The DemoFirst, let’s see what we can do with this hack.
In this demo, we have a control on the top-level document affecting something in the iframe and vice-versa. This shows you can run communication in both directions with this technique. Typical of the technique, the communication is between two browser-side components from different domains (as opposed to browser-to-server communication, although there is actually server communication involved in making this happen).
The Laws of Physics: What you can do with IFramesTo understand the hack, we need to understand the “laws of physics” as they apply to iframes and domain policies within the browser. Once you appreciate the constraints in place, the pattern itself becomes trivial. This demo was created to explore and illustrate these constraints, and contains some simple code examples.
Definition I: A “window” refers either to an iframe or the top-level window (i.e. the “main” page). In our model, then, we have a tree-like hierarchy of windows.
Law I: Any window in the hierarchy can get a handle to any other window in the hierarchy. It doesn’t matter where they live within the hierarchy or which domain they come from – with the right commands, a window can always refer to any other window. Parent windows are accessed as “parent”, “parent.parent”, etc., or “top” for the top-level. Child windows are accessed as “window.frames” or “window.frames[name]“. Note in this case that the name is not the iframe’s id, but rather the iframe’s name. (This reflects the legacy nature of all this stuff, relating back to ugly late-90s frames and framesets.) Thus, to get a sibling handle, you might use “parent.frames“.
Law II: Windows can only access each others’ internal state if they belong to the same domain. This rather puts a kibosh on the whole cross-domain cross-iframe thing. All this would be so easy if iframe scripts could talk to each other directly, but that would cause all manner of security shenanigans. HTML 5 does define explicit communication between iframes, but until wide adoption, we have to think harder …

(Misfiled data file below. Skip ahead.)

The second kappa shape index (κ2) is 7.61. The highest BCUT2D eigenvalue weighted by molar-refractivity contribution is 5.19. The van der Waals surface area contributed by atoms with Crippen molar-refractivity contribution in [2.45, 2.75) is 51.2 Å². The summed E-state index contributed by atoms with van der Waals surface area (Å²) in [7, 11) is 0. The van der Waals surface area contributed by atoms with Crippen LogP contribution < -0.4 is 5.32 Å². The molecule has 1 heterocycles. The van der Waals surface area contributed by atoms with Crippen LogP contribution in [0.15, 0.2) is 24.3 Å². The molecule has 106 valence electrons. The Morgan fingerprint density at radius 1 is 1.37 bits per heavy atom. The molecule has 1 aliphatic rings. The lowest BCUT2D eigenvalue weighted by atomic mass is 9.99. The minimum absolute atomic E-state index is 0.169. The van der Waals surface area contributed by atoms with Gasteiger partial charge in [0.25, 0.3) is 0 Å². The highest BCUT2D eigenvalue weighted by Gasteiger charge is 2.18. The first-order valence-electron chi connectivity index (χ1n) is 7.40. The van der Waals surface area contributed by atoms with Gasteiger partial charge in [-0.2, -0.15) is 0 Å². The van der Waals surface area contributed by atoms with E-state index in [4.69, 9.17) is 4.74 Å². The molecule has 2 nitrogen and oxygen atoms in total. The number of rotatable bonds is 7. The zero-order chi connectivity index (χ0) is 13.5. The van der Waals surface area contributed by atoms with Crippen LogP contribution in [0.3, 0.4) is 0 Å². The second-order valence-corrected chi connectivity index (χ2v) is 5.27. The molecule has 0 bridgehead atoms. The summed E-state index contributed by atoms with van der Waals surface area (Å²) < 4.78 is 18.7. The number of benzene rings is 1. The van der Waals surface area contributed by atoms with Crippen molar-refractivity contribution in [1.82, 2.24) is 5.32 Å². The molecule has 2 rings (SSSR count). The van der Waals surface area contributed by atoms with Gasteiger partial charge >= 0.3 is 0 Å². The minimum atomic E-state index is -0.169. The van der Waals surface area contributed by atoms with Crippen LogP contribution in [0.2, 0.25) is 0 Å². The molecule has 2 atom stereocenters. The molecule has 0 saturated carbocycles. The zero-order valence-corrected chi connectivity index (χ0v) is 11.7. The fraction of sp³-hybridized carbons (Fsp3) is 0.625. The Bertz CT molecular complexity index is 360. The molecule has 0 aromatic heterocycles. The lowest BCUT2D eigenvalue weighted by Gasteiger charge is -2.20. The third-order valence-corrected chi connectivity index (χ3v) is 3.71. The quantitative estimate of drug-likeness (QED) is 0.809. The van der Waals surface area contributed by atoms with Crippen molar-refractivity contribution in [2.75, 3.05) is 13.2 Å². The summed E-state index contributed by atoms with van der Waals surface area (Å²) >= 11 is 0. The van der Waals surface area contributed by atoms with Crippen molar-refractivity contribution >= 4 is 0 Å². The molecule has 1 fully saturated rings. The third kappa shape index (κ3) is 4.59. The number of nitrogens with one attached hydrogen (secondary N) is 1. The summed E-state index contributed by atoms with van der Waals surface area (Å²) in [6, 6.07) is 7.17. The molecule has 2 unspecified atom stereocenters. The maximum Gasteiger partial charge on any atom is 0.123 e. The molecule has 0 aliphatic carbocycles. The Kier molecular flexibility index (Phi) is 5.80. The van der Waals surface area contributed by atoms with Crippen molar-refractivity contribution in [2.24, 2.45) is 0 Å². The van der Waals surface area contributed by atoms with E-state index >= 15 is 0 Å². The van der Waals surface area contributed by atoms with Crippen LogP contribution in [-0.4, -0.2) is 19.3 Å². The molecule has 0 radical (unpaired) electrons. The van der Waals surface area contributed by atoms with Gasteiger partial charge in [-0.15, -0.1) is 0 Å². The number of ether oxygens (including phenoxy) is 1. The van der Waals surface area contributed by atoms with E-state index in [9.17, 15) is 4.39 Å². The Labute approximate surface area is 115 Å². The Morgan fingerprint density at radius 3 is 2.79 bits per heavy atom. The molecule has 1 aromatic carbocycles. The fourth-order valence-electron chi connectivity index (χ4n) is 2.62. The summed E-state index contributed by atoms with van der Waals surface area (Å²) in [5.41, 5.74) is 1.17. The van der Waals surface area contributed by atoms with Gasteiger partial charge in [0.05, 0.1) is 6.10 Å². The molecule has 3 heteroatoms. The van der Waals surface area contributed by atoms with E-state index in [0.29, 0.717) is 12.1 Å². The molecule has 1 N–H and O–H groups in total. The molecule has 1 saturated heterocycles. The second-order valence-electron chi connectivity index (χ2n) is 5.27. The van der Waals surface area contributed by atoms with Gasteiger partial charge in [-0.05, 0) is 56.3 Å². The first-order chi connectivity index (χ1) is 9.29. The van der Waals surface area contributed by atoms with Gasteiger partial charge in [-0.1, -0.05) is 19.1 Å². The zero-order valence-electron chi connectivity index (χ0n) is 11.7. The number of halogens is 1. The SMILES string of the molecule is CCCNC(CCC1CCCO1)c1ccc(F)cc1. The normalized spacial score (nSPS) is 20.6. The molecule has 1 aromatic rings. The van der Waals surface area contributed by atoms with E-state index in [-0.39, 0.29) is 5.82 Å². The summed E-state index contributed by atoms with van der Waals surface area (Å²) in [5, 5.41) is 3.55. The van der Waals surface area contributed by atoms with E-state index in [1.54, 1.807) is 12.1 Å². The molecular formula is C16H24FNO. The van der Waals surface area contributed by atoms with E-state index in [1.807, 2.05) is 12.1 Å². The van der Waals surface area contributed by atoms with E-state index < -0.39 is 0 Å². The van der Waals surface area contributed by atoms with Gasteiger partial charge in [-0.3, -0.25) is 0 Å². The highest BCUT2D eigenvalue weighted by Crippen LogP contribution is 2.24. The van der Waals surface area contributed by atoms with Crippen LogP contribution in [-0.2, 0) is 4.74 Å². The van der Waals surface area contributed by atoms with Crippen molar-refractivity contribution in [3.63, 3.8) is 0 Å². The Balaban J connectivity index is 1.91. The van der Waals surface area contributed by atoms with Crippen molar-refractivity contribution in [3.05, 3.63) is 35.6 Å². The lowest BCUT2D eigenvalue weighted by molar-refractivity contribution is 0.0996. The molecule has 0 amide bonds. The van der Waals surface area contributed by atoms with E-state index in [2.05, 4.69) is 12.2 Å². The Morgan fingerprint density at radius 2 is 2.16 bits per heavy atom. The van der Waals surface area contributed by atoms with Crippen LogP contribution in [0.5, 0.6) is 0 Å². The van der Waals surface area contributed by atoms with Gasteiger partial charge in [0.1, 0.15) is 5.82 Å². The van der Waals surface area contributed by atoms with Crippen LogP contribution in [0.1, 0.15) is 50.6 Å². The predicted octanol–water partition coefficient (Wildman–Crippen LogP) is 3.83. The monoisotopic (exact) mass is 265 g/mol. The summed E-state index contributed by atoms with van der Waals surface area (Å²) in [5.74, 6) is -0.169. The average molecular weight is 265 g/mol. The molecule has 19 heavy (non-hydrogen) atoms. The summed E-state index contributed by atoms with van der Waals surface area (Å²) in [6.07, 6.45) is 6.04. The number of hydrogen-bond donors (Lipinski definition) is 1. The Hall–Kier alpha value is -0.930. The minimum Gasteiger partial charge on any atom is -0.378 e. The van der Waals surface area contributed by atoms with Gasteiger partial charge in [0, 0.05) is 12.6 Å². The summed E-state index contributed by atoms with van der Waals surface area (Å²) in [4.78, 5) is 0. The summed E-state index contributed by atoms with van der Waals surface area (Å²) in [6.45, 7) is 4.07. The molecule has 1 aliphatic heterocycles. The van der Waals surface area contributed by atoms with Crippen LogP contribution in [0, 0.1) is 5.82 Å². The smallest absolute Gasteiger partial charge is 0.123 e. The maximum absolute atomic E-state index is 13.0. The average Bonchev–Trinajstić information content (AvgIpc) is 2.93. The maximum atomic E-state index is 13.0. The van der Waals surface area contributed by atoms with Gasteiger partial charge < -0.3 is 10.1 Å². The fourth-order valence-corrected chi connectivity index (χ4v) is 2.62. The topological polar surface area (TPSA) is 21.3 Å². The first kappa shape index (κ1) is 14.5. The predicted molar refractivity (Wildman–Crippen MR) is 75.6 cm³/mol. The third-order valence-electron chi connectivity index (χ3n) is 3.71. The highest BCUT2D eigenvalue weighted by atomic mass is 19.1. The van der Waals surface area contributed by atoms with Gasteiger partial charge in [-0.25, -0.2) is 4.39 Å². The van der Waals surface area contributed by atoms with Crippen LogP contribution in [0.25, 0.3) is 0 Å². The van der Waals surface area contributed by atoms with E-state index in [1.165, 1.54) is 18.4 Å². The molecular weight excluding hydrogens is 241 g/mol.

Law III: Any window in the hierarchy can set (but not read) any other window’s location/URL, even though (from Law II) browser security policies prevent different-domain iframes from accessing each other’s internal state. Note: Exact details for this law needs further investigation Again, it doesn’t matter which domain it comes from or its position in the hierarchy. It can always get a handle on another window and can always set the window’s URL, e.g. “parent.frames.location.href”. This establishes window URLs as the one type of information on the page which is shared across all windows, regardless of the domain they come from. It seems sensible that a parent can change its child windows’ URLs, BUT not vice-versa; how strange that a child window is allowed to alter its parent’s (or uncle’s, sibling’s, etc.) URLs! The only justification I know of is the old technique of escaping the frame trap, where a website, upon loading, ensures it’s not inside a frame by simply setting the top-level URL – if it’s different to itself – to its own URL. This would then cause the page to reload to its own URL. However, that’s a special case and hardly seems worth justifying this much leeway. So I don’t really know why you can do this, but lucky for us, you can!
Law IV: When you change the URL’s fragment identifier (the bit on the end starting with a #, e.g. http://example.com/blah#fragmentID), the page doesn’t reload. This will already be familiar to you if you’re familiar with another Ajax hack, Unique URLs to allow for bookmarkability and page history. Normally, changing a document’s “href” property causes it to reload, but if you only change the fragment identifier, it doesn’t. You can use this knowledge to change the URL symbolically – in a manner which allows a script to inspect it and make use of it – without causing any noticeable change to the page content.